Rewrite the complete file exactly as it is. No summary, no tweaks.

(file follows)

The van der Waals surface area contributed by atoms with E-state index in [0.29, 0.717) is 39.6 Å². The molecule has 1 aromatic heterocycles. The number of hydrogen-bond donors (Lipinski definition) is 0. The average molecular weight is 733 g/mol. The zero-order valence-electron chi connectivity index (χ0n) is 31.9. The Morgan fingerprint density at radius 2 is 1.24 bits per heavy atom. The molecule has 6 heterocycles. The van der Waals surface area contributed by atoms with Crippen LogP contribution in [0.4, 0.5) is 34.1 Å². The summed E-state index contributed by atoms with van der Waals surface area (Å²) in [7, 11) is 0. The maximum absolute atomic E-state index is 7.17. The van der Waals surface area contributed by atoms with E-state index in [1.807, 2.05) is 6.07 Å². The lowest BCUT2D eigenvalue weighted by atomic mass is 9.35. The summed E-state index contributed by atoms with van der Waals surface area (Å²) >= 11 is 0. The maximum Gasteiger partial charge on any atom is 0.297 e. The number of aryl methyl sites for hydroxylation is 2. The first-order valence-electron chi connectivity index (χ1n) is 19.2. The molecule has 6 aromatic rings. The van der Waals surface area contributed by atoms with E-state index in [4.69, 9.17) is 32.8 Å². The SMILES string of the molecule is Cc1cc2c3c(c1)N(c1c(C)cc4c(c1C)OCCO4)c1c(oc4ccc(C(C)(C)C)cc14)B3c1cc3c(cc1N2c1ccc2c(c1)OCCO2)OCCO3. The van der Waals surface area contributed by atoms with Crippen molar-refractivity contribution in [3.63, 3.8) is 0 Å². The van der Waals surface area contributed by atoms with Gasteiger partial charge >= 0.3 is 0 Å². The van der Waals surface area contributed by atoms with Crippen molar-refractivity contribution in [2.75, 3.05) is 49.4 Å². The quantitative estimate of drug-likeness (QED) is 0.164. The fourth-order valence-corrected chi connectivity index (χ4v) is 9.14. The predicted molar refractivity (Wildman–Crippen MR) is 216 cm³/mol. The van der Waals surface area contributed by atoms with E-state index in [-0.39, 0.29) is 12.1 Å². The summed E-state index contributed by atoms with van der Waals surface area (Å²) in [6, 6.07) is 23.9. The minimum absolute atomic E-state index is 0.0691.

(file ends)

The van der Waals surface area contributed by atoms with E-state index in [0.29, 0.717) is 39.6 Å². The molecule has 1 aromatic heterocycles. The number of hydrogen-bond donors (Lipinski definition) is 0. The average molecular weight is 733 g/mol. The zero-order valence-electron chi connectivity index (χ0n) is 31.9. The Morgan fingerprint density at radius 2 is 1.24 bits per heavy atom. The molecule has 6 heterocycles. The van der Waals surface area contributed by atoms with Crippen LogP contribution in [0.4, 0.5) is 34.1 Å². The summed E-state index contributed by atoms with van der Waals surface area (Å²) in [7, 11) is 0. The maximum absolute atomic E-state index is 7.17. The van der Waals surface area contributed by atoms with E-state index in [1.807, 2.05) is 6.07 Å². The lowest BCUT2D eigenvalue weighted by atomic mass is 9.35. The summed E-state index contributed by atoms with van der Waals surface area (Å²) >= 11 is 0. The maximum Gasteiger partial charge on any atom is 0.297 e. The number of aryl methyl sites for hydroxylation is 2. The first-order valence-electron chi connectivity index (χ1n) is 19.2. The molecule has 6 aromatic rings. The van der Waals surface area contributed by atoms with E-state index in [4.69, 9.17) is 32.8 Å². The SMILES string of the molecule is Cc1cc2c3c(c1)N(c1c(C)cc4c(c1C)OCCO4)c1c(oc4ccc(C(C)(C)C)cc14)B3c1cc3c(cc1N2c1ccc2c(c1)OCCO2)OCCO3. The van der Waals surface area contributed by atoms with Crippen molar-refractivity contribution in [3.63, 3.8) is 0 Å². The van der Waals surface area contributed by atoms with Gasteiger partial charge >= 0.3 is 0 Å². The van der Waals surface area contributed by atoms with Crippen molar-refractivity contribution in [2.75, 3.05) is 49.4 Å². The quantitative estimate of drug-likeness (QED) is 0.164. The fourth-order valence-corrected chi connectivity index (χ4v) is 9.14. The predicted molar refractivity (Wildman–Crippen MR) is 216 cm³/mol. The van der Waals surface area contributed by atoms with E-state index in [-0.39, 0.29) is 12.1 Å². The summed E-state index contributed by atoms with van der Waals surface area (Å²) in [6, 6.07) is 23.9. The minimum absolute atomic E-state index is 0.0691.